You may have heard law enforcement, medical professionals, and biohazard cleaning companies use the term “unattended death“. On its most basic level, unattended death refers to the passing of any person without witnesses. Legally, the term may have more refined definitions. Here are a few:
- A patient who died while seriously ill, but not under the immediate supervision of a physician or medical staff.
- A significantly ill person who passed away more than a certain time period (days, weeks or months) since their last interaction with their physician.
- A person who passed away under suspicious circumstances.
“Unattended death” is a term usually applied to laws affecting medical examiners, who are required to fill out a death certificate for a deceased person, Each state has its own definition, and these interpretations also influence whether a police investigation or an autopsy is required.
How Bio Recovery defines “unattended death”
Companies that clean up after death use the phrase more informally, because where the law is interested in the circumstances of a person’s demise, we’re focused on removing body fluids and tissue left behind once a body is removed from the premises.
All too often, when a person dies alone, they’re not discovered for a while, so “unattended death cleaning” is a professional way of referring to projects involving body decomposition. “Decomp jobs” is also an industry term, but we find it’s not one that surviving friends and family members wish to hear.
Our most common service calls
The entertainment industry refers to us as “crime scene cleanup” companies, and while we do clean everything from blood and tissue to fingerprint dust and tear gas, our job description also covers the other common causes of death. These include:
- Crime Scene Cleanup
- Suicide Cleanup
- Infectious Disease
- Hoarding Cleanup
- Unattended Death
- Vehicle Blood Cleanup
- Biohazard Removal
- Blood Cleanup
- Decomposition & Odor
- Tear Gas Cleanup
- Hazmat Cleanup
- Meth Lab Recovery
- Asbestos Abatement
- Water & Sewage Remediation
- Mold Remediation
- Fingerprint Dust Removal
Blood and body fluid can harbor dangerous pathogens for quite some time after the human host has passed away. Improperly sanitized areas are subject to bad odors, pest infestations, and the possibility loved ones or future occupants experience the shock of finding stains and solid matter later on.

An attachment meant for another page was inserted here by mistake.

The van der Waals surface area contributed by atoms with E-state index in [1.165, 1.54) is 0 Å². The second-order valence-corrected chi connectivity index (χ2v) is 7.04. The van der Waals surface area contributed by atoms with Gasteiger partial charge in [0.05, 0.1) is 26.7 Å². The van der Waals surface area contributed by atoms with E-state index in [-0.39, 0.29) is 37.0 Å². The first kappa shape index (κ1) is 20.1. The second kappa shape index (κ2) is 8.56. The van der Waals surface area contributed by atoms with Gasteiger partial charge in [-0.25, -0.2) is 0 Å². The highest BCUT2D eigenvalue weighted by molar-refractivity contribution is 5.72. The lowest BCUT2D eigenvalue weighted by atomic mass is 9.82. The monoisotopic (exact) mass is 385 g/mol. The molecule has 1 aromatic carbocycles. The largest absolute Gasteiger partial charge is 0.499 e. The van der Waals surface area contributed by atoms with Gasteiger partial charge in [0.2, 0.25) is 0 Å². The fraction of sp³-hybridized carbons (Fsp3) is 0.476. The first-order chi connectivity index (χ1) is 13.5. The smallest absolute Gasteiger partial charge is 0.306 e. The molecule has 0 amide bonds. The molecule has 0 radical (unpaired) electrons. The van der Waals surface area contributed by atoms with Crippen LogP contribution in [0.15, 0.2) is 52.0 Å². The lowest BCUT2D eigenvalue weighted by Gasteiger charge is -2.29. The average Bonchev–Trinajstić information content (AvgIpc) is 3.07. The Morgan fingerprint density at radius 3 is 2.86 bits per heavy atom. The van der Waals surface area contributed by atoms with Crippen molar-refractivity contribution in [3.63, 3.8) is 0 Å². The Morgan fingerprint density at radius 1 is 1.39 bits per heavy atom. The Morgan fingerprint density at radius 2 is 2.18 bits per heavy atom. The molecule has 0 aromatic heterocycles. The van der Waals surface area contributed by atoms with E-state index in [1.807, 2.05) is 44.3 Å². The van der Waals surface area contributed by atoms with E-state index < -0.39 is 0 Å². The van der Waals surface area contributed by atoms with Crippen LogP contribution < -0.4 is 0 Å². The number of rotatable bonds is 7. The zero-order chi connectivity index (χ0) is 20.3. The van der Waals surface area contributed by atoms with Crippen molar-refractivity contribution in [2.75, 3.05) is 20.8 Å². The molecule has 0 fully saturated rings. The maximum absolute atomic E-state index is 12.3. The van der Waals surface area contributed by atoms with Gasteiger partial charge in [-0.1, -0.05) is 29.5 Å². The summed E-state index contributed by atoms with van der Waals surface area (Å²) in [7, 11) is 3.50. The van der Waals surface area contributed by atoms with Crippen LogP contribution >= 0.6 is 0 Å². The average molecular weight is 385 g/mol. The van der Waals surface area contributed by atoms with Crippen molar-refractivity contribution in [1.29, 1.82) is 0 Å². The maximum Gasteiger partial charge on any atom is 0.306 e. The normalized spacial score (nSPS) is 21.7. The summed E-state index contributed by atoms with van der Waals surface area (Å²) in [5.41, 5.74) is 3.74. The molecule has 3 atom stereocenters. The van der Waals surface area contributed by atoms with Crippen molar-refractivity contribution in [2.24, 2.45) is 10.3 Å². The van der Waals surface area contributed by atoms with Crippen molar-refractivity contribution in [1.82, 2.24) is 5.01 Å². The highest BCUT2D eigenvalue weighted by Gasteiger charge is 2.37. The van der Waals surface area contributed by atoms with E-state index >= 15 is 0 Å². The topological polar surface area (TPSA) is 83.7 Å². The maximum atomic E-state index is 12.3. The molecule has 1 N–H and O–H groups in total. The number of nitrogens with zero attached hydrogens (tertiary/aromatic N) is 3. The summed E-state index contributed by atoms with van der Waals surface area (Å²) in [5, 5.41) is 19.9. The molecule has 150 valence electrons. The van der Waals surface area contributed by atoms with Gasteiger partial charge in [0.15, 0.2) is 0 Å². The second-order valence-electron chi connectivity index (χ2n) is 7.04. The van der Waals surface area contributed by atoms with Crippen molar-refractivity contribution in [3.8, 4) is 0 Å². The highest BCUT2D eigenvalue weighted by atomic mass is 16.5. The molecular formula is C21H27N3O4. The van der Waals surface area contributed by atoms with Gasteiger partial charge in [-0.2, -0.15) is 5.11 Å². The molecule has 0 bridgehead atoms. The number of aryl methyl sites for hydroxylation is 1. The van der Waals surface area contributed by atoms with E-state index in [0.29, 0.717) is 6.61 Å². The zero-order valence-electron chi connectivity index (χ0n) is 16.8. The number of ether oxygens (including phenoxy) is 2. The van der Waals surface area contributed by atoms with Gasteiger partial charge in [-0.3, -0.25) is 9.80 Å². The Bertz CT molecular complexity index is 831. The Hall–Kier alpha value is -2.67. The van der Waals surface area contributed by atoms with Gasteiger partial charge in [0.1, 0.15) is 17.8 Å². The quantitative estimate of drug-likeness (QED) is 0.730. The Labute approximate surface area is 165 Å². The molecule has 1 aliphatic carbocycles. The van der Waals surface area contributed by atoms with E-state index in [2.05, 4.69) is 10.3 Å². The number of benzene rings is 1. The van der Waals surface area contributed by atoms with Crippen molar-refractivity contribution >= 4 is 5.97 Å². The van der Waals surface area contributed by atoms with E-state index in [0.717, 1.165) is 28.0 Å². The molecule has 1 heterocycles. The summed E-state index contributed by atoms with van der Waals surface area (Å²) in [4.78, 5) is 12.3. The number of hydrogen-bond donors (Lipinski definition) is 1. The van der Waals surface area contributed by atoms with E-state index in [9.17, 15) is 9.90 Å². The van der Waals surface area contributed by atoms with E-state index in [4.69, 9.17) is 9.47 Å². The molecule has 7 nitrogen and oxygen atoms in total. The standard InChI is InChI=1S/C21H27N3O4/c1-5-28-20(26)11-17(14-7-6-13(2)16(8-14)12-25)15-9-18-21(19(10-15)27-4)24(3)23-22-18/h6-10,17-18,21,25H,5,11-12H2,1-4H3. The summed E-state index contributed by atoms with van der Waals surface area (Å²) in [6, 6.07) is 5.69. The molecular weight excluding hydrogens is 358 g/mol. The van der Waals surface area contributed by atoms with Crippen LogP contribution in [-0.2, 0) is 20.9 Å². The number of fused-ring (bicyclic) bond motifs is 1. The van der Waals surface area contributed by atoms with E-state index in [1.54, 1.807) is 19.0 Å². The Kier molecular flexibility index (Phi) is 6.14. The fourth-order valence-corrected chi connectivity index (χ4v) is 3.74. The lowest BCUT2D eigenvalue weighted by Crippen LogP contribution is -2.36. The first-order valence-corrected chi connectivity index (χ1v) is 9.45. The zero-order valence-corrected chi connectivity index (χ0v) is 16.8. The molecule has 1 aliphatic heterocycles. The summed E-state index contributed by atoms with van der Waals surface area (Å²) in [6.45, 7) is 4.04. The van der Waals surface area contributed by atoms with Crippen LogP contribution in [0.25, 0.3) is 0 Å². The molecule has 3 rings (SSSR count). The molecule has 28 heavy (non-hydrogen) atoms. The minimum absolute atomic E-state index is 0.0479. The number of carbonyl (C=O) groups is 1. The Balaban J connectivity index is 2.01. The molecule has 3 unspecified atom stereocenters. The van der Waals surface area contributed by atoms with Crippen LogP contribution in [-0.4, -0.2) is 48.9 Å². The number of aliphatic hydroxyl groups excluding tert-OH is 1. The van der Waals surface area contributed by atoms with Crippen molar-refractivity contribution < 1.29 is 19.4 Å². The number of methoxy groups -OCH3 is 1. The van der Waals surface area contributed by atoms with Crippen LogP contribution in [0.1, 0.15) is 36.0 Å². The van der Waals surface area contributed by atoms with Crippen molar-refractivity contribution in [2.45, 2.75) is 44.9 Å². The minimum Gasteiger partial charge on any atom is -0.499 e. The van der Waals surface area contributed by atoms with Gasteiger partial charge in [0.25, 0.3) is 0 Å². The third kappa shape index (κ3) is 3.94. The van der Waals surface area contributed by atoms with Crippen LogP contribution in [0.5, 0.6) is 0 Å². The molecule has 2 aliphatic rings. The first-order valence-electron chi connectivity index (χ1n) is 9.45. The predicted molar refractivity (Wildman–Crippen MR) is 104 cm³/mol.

Friends and family are rarely equipped—emotionally or technically—to confront the very unpleasant task of cleaning a home after a person has passed away, especially if trauma or the passage of time has complicated the task. That’s why biohazard remediation companies like us are so important.
Factors that affect these jobs
No two biohazard cleanup jobs are alike, and unattended death sanitization may take a few hours or several days depending upon the circumstances. Our customer support team uses nearly two decades of data from Bio Recovery’s past jobs to calculate the most accurate estimates possible.
This also helps us be better prepared for each project, so we can get in, get the job done right, and turn the property over to the responsible parties as quickly as possible.
We’ve learned that by having certain information in advance helps our clients to make the most informed decisions possible before they choose a biohazard cleaning service. Too many “professionals” are careless with their estimates, quoting low bids up front and subjecting their customers with “sticker shock” when the job is complete.
The following variables can turn a straightforward project into a very complicated, expensive unattended death cleaning job:
Lapsed time, pests, and extreme saturation
The length of time that’s passed between a death and its discovery is perhaps one of the most important factors in determining a project’s complexity. The longer a body decomposes, the more thoroughly biological material and gases permeate the area.
Insect pests attracted to the decomposition odors create their own health hazards, and we’ve cleaned up properties in which thousands of spiders have moved in to take advantage of the fly population. Larvae gets into tight spaces, flooring, furniture, and ventilation systems, where they either perish or shed their telltale exoskeletons. Rodents, of course, leave behind feces and urine that harbor their own bacteria and viruses.
Odors permeate textiles, but they also cling to wall textures and porous structural materials. Paint doesn’t entirely eliminate bad smells, and new carpeting and padding is rarely enough. We use air scrubbing machines and non-toxic chemicals to address the source of the odors; we don’t simply cover them up.